Before starting planning out your space, here are a few tips you should consider as you think about how to organise your furniture in a smaller space. To feed your inspiration for arranging your living room furniture for small spaces, we asked three interior designers to provide us with their favourite ideas for small-space living room layouts. Hopefully, you found a little inspiration in these living room layouts, which can help make your living room furniture arrangement as awesome as possible.
To make the living room of a small apartment even more interesting, you could set up the furniture in an unique way. If you have a small living room that has access to the outside, strategically placed furniture can help to make the transition from indoors to outside feel as seamless as possible. That is why, in order to make your tiny condo’s living room appear lighter and open, light-wood furniture should be considered.
An open-concept design is one in which one living room space blends in with another, making it difficult to choose and position eclectic furniture in an appropriate way. Open concept living rooms have fewer walls and lots of walkways, so there may be really only so much room for furniture. Unlike the usual flat walls, circular-shaped living rooms do not have angles, and curved walls can make placing furniture up against them nearly impossible.
One of the things I find most funny is a big room where a couch is pulled up to one wall, while chairs on opposite sides of the room are up to another wall, leaving far too much empty space in between. A big couch can be a nice addition to the space, if the rest of the furniture does not overpower the room. To balance out a sofa that has three cushions, two upholstered chairs are placed across from it, with a floor lamp behind.
This room has two entrances, so the two chairs are clustered on one side of the room, with a chair placed opposite. The two chairs at the dining room side, as well as an upholstered bench at the right corner of a 16×16 foot space, can be moved around a couch and the seating to create more conversation area if needed. We have organised the couch chairs around the central focus, the coffee table, which is located in the centre of the room.
To maintain a focus on the fireplace, I placed the couch against a long wall, balancing it out with two accent chairs. To add a bit of height on the other side of the room, I placed one plant in a corner, and then brought in two accent chairs to provide a bit of extra seating. A couch table with lamps was placed behind one and behind the other was placed a Chinese screen for cutting the corners of the room off and padding out the space.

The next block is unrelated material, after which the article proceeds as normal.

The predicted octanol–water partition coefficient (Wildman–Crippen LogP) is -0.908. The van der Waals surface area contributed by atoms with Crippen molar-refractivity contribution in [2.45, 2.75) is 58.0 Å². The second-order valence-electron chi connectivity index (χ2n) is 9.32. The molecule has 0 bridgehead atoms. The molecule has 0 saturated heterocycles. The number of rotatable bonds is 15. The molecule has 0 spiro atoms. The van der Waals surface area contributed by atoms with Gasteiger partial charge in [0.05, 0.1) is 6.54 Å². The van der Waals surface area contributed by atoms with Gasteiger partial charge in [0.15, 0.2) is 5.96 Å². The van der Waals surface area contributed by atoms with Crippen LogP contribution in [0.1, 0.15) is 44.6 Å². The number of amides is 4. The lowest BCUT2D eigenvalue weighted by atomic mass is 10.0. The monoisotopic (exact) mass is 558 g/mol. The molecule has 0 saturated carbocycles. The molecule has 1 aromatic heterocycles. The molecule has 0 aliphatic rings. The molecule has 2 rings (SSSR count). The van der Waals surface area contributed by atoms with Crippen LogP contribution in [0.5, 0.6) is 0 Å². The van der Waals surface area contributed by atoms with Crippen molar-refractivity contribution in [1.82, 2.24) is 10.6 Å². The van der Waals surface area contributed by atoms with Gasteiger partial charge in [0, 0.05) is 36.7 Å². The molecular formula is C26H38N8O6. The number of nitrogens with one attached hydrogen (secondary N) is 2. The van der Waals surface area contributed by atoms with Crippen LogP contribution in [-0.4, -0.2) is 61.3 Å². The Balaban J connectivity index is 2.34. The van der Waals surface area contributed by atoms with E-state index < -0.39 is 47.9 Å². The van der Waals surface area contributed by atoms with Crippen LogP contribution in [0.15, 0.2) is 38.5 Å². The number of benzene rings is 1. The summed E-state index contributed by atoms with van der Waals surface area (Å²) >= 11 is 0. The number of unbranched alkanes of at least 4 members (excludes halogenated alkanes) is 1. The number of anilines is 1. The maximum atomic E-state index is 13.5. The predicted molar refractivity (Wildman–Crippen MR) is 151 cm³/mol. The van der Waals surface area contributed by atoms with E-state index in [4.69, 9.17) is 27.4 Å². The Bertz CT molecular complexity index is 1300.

For instance, you could dedicate one side of your living room for your main seating area and TV with the sofa and loveseat, and another side for your decor zone with two accent chairs and a small side table. Sectional, modern sofas, big coffee tables, or even built-in bookshelves or piano can all help anchor a room, so smaller pieces can slip here and there as accents when needed.
One of the most sensible choices you can make is getting pieces that will help save space (for instance, an ottoman-style sofa or a coffee table with chairs would be nice choices). The thing is, the ideal tiny living room setup can still provide lots of room for furniture, as well as an opportunity to make it feel custom.
Designing the layout of furniture (sofa, chairs, and tables) is often challenging, as living rooms are such personal spaces that you are constantly running out of ideas. For many inhabitants of studio apartments and tiny houses, the problem is not simply making a living room furniture layout work; it is making everything work together in a way that serves ten purposes, yet leaves space for breathing. The first thing you will want to do, before starting your living room furniture layout planning, is to identify what are the must-have pieces of furniture, those that absolutely need to be included in your design.
Before rushing out and buying furniture and other home items, do a proper room layout plan. To give you some ideas on how to organise the furniture in the sitting room, I have laid out five different scenarios, all of which are based on the rectangular room. If you measure the length and width of your room for feet, then convert those feet into inches, and create a graph of the squares like I did for this post, then you can create paper templates showing all of the furniture that you own, or are thinking about buying, and begin to lay out all the furniture that you own in your graphic until you have arrived at the arrangement/grouping you feel works for you.
Since you cannot fit furniture up against the walls, centering it around will create some space around it and help define traffic flow. Place furniture in the middle of the room, so that people can flow along the edges of the room to where they want to go. It is also a good idea to purchase items that will work with your space, rather than being too large; a decent coffee table and sofa are two options you should consider for small living room furniture.